The teachable moment here is that you do not have to allow cyberwar or terrorism to force you to choose a side. You can refuse to be polarized. By choosing a side you only benefit the interests of the people, groups, and corporations that side represents—not yourself. Choosing to make a statement against North Korea’s attack on the sovereignty of the United States by spending your money on a garbage film in no way benefits you. It supports a (foreign) corporation whose sole aim is to make a profit. Likewise, making a stand against terrorism on a Western country by advertising a company that makes money selling purposely inflammatory, racist cartoons aimed at inciting people against religion does not benefit you. Again, you are simply giving free advertising to a company that couldn’t care less about your well-being.

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“I am a billboard for a company that brought Syria-style warfare to my city.” (AP Photo)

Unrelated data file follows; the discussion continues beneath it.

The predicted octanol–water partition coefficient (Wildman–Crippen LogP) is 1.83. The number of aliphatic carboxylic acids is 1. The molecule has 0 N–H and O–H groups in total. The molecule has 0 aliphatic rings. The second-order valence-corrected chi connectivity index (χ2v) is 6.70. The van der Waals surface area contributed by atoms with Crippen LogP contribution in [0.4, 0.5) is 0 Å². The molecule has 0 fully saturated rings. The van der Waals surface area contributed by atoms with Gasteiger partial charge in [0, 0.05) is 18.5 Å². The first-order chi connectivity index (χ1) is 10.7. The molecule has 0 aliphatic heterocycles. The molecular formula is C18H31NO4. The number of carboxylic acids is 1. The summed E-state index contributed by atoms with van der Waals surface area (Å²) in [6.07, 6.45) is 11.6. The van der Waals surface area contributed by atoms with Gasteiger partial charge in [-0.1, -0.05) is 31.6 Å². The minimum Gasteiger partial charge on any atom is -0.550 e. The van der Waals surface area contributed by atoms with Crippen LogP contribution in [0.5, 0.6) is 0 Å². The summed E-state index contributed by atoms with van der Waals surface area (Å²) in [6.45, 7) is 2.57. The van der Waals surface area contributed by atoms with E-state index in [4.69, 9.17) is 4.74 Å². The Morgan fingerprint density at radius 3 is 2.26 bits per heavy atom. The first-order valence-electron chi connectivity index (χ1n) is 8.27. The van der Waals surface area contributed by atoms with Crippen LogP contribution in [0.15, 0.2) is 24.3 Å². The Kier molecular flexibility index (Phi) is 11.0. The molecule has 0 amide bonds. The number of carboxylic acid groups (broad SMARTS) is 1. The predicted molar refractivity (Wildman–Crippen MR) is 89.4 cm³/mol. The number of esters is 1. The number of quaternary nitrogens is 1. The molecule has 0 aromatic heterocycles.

What has amazed me by today’s events is how journalists have rallied around Charlie Hebdo in solidarity. The impressive thing about terrorism is how effectively it can change the behavior of people either through fear, bravado, or simple human tribalism. My Twitter feed today was filled with journalists who would never publish a Charlie Hebdo-like cartoon under their own name acting like the weekly newspaper was bravely defending freedom. Similarly, many people I have great respect for reposted the famous Voltaire quote, “I do not agree with what you have to say, but I’ll defend to the death your right to say it.” What I am left wondering is who they are defending against. The French government protects the free speech of Charlie Hebdo and undoubtedly every conceivable effort is being made to bring the murderers to justice. Free speech was not under attack today. It was the rule of law and the safety and security of people that was under attack.